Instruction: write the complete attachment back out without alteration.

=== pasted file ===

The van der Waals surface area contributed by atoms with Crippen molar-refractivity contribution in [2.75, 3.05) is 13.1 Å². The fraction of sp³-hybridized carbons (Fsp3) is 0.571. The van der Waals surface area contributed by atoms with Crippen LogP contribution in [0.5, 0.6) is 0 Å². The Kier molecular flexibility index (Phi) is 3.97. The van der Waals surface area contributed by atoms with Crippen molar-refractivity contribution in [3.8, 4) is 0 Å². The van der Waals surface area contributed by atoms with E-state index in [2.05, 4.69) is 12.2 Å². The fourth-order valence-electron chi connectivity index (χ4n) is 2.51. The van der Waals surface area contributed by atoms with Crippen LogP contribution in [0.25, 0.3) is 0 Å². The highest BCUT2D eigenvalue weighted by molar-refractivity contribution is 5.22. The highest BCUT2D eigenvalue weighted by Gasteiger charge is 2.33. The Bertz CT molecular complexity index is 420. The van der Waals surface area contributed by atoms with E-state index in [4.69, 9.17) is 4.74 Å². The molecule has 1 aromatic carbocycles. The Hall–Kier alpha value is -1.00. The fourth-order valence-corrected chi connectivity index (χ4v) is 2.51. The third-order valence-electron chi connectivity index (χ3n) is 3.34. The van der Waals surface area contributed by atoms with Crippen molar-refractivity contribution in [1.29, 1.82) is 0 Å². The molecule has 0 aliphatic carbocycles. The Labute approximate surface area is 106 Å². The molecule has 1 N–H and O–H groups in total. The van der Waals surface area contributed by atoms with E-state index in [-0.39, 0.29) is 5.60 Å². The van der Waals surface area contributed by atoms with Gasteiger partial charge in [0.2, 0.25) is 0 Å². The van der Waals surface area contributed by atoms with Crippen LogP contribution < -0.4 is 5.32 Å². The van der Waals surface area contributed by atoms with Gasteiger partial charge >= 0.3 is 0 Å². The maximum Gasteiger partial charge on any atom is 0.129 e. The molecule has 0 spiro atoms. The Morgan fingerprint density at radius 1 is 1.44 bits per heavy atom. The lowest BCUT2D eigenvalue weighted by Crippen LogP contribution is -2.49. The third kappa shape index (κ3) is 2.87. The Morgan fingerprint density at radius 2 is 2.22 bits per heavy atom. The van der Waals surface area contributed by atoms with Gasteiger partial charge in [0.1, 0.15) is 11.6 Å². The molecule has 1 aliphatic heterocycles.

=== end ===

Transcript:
The van der Waals surface area contributed by atoms with Crippen molar-refractivity contribution in [2.75, 3.05) is 13.1 Å². The fraction of sp³-hybridized carbons (Fsp3) is 0.571. The van der Waals surface area contributed by atoms with Crippen LogP contribution in [0.5, 0.6) is 0 Å². The Kier molecular flexibility index (Phi) is 3.97. The van der Waals surface area contributed by atoms with Crippen molar-refractivity contribution in [3.8, 4) is 0 Å². The van der Waals surface area contributed by atoms with E-state index in [2.05, 4.69) is 12.2 Å². The fourth-order valence-electron chi connectivity index (χ4n) is 2.51. The van der Waals surface area contributed by atoms with Crippen LogP contribution in [0.25, 0.3) is 0 Å². The highest BCUT2D eigenvalue weighted by molar-refractivity contribution is 5.22. The highest BCUT2D eigenvalue weighted by Gasteiger charge is 2.33. The Bertz CT molecular complexity index is 420. The van der Waals surface area contributed by atoms with E-state index in [4.69, 9.17) is 4.74 Å². The molecule has 1 aromatic carbocycles. The Hall–Kier alpha value is -1.00. The fourth-order valence-corrected chi connectivity index (χ4v) is 2.51. The third-order valence-electron chi connectivity index (χ3n) is 3.34. The van der Waals surface area contributed by atoms with Crippen molar-refractivity contribution in [1.29, 1.82) is 0 Å². The molecule has 0 aliphatic carbocycles. The Labute approximate surface area is 106 Å². The molecule has 1 N–H and O–H groups in total. The van der Waals surface area contributed by atoms with E-state index in [-0.39, 0.29) is 5.60 Å². The van der Waals surface area contributed by atoms with Gasteiger partial charge in [0.2, 0.25) is 0 Å². The van der Waals surface area contributed by atoms with Crippen LogP contribution < -0.4 is 5.32 Å². The van der Waals surface area contributed by atoms with Gasteiger partial charge >= 0.3 is 0 Å². The maximum Gasteiger partial charge on any atom is 0.129 e. The molecule has 0 spiro atoms. The Morgan fingerprint density at radius 1 is 1.44 bits per heavy atom. The lowest BCUT2D eigenvalue weighted by Crippen LogP contribution is -2.49. The third kappa shape index (κ3) is 2.87. The Morgan fingerprint density at radius 2 is 2.22 bits per heavy atom. The van der Waals surface area contributed by atoms with Gasteiger partial charge in [0.1, 0.15) is 11.6 Å². The molecule has 1 aliphatic heterocycles.